Friday, February 4, 2011

Trying to not get too Frustrated

We are $11.31 over budget. There isn't any money in the future purchases envelope. I'm pretty frustrated about that but I'm having a hard enough time just sticking to the $12 a day budget. I'm finding it to be, will power wise, practically impossible to get on board a $10 a day budget. That's still the plan though.

I'm really struggling right now. We went into overdraft yesterday. There was a $30 gas charge that I had forgotten about because it didn't post to the account as pending. It just cleared (3 days later).. So far my goals are progressing VERY slowly... if that word is even applicable. I hate the financial aspect of life. I'm absolutely an adult, no question about it but all this learning self discipline combined with budgeting so strictly and stumbling so often is making me feel like a child. No wonder it's practically impossible for my husband to cut back on his spending habits. I'm thinking about this money thing practically all day every day and I'm having to fight myself tooth and nail just to almost squeak by following the rules.

It's funny I feel very strongly compelled to say, "I need a vacation!" But isn't that what got us into this mess in the first place? I mean, it seems like many of the adults in this world just want life to be a vacation, as luxurious, worry free, fun filled, and un-laborious as possible. Life just doesn't work that way.

1 comment:

  1. To turn around the debt you are in, you will have to live a disciplined and frugal existence for a while. Think how good it is that you are doing it now instead of five years from now. You are giving yourself a wonderful gift, it just takes a while for your investment to pay off. You are dealing with consequences now that many of your friends are still ignoring, so while it may feel like you want to give up right now, don't do it! You can ignore your debt for a while, but once you are done ignoring it, it will still be there - and bigger! On the other hand, if you spend a few years becoming debt-free, you will really be out of debt. You will have real freedom - which is the thing that all adults really want. They just trade it for fake freedom that is fleeting and enslaving. At the point you attain real freedom your only concern will be what do you want to save for next? A cruise? Your first new new car? A house?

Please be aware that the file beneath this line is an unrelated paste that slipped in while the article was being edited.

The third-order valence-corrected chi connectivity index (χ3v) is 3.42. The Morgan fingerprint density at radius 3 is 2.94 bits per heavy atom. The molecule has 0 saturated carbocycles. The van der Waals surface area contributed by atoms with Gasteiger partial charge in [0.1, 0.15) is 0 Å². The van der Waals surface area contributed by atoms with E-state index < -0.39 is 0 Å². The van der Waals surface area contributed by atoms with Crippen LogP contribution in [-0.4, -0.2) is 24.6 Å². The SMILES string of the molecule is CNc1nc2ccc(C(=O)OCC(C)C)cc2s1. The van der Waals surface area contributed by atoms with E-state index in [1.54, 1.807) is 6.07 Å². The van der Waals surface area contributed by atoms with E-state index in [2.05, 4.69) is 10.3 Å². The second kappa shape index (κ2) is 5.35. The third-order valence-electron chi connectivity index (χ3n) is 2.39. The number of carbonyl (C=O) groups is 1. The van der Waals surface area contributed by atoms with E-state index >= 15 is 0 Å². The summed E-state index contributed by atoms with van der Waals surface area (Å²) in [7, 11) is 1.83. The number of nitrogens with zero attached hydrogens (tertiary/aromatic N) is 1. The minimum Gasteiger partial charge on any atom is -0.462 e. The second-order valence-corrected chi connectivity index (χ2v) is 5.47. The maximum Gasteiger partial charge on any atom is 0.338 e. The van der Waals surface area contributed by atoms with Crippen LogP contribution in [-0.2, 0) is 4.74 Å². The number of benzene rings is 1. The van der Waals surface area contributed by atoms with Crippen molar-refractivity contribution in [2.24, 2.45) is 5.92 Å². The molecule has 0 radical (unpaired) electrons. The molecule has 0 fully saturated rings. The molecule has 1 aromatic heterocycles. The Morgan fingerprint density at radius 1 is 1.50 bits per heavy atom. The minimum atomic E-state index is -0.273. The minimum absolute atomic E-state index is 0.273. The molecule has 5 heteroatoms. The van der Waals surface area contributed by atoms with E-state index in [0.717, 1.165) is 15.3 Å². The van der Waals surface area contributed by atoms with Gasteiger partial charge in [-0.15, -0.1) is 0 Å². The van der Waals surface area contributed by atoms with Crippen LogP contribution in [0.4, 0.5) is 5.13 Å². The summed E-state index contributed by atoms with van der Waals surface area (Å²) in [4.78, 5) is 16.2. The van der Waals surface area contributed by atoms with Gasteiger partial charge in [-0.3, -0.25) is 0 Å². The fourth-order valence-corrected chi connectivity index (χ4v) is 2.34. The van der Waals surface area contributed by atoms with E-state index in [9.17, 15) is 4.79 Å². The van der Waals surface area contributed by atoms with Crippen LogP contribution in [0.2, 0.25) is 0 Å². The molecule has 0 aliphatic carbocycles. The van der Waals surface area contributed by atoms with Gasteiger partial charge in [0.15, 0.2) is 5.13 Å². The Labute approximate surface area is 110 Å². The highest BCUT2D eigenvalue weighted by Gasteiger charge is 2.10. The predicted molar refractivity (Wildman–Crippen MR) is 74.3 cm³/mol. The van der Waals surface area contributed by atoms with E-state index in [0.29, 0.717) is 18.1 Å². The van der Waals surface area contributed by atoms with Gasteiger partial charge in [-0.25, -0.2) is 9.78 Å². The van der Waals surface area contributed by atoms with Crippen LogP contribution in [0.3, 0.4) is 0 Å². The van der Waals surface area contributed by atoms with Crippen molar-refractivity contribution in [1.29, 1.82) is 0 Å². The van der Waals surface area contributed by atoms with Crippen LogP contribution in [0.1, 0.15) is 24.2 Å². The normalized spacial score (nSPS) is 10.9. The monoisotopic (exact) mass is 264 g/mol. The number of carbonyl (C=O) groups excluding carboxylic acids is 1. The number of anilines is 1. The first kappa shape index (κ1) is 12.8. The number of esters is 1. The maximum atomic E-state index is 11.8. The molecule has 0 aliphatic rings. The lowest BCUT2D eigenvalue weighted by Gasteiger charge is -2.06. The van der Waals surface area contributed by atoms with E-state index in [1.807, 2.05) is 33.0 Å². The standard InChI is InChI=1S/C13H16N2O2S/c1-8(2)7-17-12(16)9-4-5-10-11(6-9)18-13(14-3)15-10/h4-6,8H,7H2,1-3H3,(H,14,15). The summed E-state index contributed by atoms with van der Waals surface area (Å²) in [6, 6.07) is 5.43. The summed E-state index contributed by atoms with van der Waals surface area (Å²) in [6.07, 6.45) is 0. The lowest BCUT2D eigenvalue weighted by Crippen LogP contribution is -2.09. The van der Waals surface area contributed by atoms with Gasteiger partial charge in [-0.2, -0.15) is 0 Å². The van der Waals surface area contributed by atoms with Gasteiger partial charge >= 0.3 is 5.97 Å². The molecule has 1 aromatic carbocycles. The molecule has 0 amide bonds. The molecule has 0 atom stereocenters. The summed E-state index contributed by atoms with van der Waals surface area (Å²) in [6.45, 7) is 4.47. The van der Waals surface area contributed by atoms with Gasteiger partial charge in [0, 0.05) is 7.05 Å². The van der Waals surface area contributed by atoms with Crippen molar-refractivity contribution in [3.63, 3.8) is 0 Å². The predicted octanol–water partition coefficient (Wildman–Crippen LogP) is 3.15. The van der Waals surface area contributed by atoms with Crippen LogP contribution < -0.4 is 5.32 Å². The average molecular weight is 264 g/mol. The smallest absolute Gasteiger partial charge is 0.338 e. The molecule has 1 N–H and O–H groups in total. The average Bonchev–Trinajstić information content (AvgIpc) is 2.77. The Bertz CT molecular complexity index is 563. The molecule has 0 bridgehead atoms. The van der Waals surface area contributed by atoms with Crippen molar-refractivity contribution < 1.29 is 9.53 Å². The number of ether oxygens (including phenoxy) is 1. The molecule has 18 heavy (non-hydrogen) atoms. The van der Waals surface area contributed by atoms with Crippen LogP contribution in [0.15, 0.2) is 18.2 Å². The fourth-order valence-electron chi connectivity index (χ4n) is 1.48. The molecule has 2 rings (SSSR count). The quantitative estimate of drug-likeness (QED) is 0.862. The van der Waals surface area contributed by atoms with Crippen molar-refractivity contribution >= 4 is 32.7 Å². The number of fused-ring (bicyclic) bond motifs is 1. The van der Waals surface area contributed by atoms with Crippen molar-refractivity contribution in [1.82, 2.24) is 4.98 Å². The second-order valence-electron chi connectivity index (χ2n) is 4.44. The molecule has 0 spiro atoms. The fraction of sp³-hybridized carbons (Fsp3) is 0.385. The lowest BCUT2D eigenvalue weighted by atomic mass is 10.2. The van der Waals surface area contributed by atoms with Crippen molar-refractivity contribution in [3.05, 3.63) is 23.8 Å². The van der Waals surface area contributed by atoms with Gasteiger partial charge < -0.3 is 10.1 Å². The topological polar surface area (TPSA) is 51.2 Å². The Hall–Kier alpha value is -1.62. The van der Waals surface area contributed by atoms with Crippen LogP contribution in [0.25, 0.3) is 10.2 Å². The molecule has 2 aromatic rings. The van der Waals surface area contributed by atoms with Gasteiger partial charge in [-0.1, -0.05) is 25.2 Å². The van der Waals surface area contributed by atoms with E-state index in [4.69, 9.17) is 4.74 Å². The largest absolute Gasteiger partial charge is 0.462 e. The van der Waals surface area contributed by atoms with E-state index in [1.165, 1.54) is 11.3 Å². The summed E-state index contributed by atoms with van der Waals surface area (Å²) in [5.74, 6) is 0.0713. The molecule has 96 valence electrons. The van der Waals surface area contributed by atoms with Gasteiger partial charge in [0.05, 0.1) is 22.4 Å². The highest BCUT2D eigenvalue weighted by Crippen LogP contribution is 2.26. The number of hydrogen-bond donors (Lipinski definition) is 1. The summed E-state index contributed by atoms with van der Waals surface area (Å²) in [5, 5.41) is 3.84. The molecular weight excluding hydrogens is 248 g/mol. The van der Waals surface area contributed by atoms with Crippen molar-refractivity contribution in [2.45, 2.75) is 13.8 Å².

The things you are focusing in on are small and taking some time to think about each thing in depth will help. These are habit issues, and small habits are really really hard to break, whether it is cigarettes or Starbucks mochas. Really think about all the reasons why you want to eat out after a hard day. Because you hate cleaning up dishes? Because you like to see friends? Because you cook boring food at home? Figuring out what it is that triggers your little "childish" impulses is important because then you can do something to counter them. It takes big effort to knock down a little habit. For example, find a new different recipe on Supercook using things that are already in your pantry, or do freezer meals that are prepped and ready so that on a hard day you don't have as much to clean up. Heck, I'm all for the environment, but if buying a pack of paper plates for $1.99 keeps you from spending $30 at a restaurant, that could be a good investment too. Since a hard day is a trigger,think about satisfying ways to manage a hard day - a movie and popcorn? a walk? Don't know what works for you, but just saying - take some time to think about what is really going on. With my Dr. Pepper addiction I discovered I was replacing food with soda. My answer was literally labeling one can per day with a calendar date to make me feel guilt for spending from other days. When I felt like I wanted a Dr. Pepper, I thought - am I hungry? am I thirsty? am I tired? am I emotional? Then I proceeded with the appropriate solution. I also drank water from a Dr. Pepper bottle because I kid you not that helped, and then increasing the amount of calories I eat - (for some reason, cheese was a good replacement for Dr. Pepper). Taking tylenol first thing in the morning prevented the headache from ever kicking in, which helped me too. Could you put sticky notes with the date on each of your $10 bills to make yourself more concious of breaking a promise to yourself? Could you seal your envelope for future purchases so you have to fight a barrier to raid it? Or maybe store it in some ridiculous place that you don't usually have access to when you are spending - such as locked in the trunk of your car, or in a drawer in the bathroom? Could you literally avoid places that make you more likely to spend (I try not to walk by the vending machine for example)? These seem like drastic measures, but clearly this is something that means a lot to you. So, don't be afraid to be a little silly, or go a little overboard to keep your goals. It is hard, that's legit. Not everyone has the same struggles, but clearly a lot of people do.